Hinton et al. [12] discovered that the internal structure of the output of a big network can be utilized to distill knowledge from it to a much smaller student network. Through the knowledge distillation between the teacher and the student, the student network learns much better than being trained with the original class labels. We used a similar idea in this paper with a few differences. First, we did not use the output of the big network but the internal feature representation of to guide the learning of the small network. Second, we did not redesign the network architecture of the student network. What we did is to directly drop the first two pooling layer and adjust the stride of the convolution layers. By doing this, we are able to lower the size of the input image to 107x107 while keeping the resolution of the layer intact. The key insight here is that the eliminating pooling and adjusting the stride for convolution does not change the weights inside the network at all. We can directly use the previous weights to initialize the student network. Because the resolution of the layer for both network is the same, given an image the teacher network can automatically generate labels for the student network. Therefore, this approach does not need any label of the input images. We performed the learning with images in the VOC dataset. However, it shall work with any other unlabeled image dataset.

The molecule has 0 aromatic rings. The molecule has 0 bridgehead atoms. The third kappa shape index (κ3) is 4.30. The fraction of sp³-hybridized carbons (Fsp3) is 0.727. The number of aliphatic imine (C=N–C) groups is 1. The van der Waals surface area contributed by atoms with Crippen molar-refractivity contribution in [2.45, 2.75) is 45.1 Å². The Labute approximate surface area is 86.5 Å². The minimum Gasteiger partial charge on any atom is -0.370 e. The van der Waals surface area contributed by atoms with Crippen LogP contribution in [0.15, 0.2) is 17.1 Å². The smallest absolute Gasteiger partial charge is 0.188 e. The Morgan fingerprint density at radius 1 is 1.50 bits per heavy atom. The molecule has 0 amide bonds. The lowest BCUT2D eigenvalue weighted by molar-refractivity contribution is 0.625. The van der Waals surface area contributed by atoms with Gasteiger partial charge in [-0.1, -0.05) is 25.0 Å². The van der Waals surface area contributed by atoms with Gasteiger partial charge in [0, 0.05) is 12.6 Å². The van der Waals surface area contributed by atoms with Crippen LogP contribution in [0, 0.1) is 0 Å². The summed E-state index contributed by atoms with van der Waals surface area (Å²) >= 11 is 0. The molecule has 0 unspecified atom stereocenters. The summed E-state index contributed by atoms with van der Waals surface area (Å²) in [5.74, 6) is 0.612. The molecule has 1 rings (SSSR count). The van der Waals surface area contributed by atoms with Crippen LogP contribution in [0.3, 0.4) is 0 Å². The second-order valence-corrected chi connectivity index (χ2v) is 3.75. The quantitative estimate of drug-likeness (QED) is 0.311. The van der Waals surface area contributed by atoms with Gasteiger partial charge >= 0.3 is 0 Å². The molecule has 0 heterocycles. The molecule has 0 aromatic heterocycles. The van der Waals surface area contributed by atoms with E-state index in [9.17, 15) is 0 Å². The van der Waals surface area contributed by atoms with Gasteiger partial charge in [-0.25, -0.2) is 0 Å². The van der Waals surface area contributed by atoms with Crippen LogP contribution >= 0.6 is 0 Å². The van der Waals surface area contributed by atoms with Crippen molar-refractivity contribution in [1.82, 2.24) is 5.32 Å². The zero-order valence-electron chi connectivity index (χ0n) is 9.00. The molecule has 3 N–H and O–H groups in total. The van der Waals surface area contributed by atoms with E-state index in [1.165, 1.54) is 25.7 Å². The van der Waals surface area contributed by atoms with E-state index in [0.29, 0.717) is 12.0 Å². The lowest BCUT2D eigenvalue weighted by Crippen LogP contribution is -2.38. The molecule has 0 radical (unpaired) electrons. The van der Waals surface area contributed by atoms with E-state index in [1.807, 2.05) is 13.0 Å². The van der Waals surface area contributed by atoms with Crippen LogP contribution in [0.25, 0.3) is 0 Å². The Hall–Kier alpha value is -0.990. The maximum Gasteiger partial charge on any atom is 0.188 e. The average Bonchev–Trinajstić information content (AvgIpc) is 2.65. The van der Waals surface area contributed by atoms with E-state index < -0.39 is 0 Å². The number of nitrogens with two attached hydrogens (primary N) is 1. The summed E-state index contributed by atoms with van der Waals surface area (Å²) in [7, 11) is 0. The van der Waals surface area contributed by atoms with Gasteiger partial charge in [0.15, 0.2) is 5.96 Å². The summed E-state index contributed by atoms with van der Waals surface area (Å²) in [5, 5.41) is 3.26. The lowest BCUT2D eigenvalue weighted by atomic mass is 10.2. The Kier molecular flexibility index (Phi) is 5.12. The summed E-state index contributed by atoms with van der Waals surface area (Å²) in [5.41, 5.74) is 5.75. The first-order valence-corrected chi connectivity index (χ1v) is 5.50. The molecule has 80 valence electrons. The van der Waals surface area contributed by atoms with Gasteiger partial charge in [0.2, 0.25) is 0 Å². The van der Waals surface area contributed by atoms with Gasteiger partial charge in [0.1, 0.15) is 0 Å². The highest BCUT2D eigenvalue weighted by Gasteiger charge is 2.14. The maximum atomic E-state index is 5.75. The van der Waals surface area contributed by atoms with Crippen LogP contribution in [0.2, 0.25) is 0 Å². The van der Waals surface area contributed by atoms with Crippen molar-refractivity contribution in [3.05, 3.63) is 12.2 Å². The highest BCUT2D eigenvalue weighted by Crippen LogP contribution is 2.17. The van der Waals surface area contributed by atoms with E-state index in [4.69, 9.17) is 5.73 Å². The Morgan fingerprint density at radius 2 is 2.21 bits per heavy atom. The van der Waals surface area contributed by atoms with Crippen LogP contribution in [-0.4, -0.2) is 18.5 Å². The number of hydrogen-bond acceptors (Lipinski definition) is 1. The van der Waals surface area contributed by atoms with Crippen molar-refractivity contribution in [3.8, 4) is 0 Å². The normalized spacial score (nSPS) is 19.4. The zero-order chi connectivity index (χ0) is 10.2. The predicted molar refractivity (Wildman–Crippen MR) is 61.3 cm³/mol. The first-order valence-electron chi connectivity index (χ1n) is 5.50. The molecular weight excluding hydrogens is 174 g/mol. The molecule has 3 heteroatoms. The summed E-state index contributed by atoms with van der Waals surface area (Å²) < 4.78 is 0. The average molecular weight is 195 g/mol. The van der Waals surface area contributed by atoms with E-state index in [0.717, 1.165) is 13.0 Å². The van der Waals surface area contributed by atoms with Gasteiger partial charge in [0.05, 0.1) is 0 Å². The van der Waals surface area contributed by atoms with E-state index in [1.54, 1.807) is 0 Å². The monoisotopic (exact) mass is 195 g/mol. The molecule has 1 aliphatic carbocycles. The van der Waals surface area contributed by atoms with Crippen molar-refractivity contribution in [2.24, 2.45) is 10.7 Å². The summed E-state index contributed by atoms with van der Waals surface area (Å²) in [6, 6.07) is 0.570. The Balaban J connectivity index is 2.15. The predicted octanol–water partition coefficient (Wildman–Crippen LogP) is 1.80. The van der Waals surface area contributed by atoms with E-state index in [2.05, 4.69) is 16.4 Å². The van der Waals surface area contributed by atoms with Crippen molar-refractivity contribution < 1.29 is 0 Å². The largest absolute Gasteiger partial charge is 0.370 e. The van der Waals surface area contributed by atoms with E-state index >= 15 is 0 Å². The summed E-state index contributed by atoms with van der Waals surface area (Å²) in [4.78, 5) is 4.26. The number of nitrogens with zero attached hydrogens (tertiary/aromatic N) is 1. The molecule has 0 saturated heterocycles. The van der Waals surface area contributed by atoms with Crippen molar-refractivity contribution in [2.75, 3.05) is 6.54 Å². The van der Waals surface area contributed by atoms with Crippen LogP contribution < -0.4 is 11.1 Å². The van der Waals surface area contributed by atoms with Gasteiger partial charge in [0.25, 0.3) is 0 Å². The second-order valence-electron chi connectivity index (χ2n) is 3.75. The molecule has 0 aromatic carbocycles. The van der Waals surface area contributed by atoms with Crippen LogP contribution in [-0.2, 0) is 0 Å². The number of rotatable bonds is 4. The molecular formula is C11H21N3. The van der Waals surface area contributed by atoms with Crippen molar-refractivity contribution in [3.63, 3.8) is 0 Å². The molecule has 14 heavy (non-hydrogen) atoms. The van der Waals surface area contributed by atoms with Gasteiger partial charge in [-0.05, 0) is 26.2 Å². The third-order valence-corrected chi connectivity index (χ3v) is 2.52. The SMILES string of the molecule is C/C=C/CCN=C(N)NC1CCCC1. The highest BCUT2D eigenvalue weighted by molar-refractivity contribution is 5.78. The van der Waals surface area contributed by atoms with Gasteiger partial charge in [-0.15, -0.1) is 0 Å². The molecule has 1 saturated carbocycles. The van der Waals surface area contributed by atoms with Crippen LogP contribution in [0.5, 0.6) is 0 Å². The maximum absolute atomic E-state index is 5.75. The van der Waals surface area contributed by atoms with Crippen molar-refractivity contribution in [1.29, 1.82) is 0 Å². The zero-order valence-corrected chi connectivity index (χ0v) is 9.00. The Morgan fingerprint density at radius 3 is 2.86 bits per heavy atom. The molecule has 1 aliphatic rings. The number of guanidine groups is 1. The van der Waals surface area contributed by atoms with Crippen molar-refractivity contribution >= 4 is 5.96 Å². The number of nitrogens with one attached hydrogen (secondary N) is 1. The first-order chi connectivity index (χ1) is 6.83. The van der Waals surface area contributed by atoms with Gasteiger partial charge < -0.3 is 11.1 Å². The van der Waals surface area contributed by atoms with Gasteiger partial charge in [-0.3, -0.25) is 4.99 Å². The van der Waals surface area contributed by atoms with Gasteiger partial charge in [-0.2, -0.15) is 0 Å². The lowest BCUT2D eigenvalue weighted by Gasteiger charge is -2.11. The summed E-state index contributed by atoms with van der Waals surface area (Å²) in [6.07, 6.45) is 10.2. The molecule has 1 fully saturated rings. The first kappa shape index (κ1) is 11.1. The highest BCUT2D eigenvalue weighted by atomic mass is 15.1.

The accelerated network was tested throughout our experiments and we found this approach works very well. Comparing to the bigger network, the performance of the student network does not drop and it is able to achieve state-of-the-art results.


The intuition of learning an accelerated tracking network using the internal representation of the teacher network can be thought of as the following metaphor. The teacher network learns rich feature representation of objects by looking at the objects closely (high resolution). Then the teacher network transfers such knowledge to a student at a distance (low resolution) by illustrating different samples of the rich feature representation.

3.4 Model Details

We now report other details of the model. The network structure after the

layer is simple. One 3x3 convolution layer is used to generate 256 feature maps. Then it is followed by a ReLU layer and two sibling 1x1 convolution layer for the two classification loss defined in eq. (

2). Layers after is trained during tracking. The initial 500 positive samples and 5000 negative samples from the first frame was used to train the network for 30 SGD iterations before the tracking starts. For long-term and short-term online model update and other parameters we follow the scheme in [20].

(a) Precision plots of OTB 50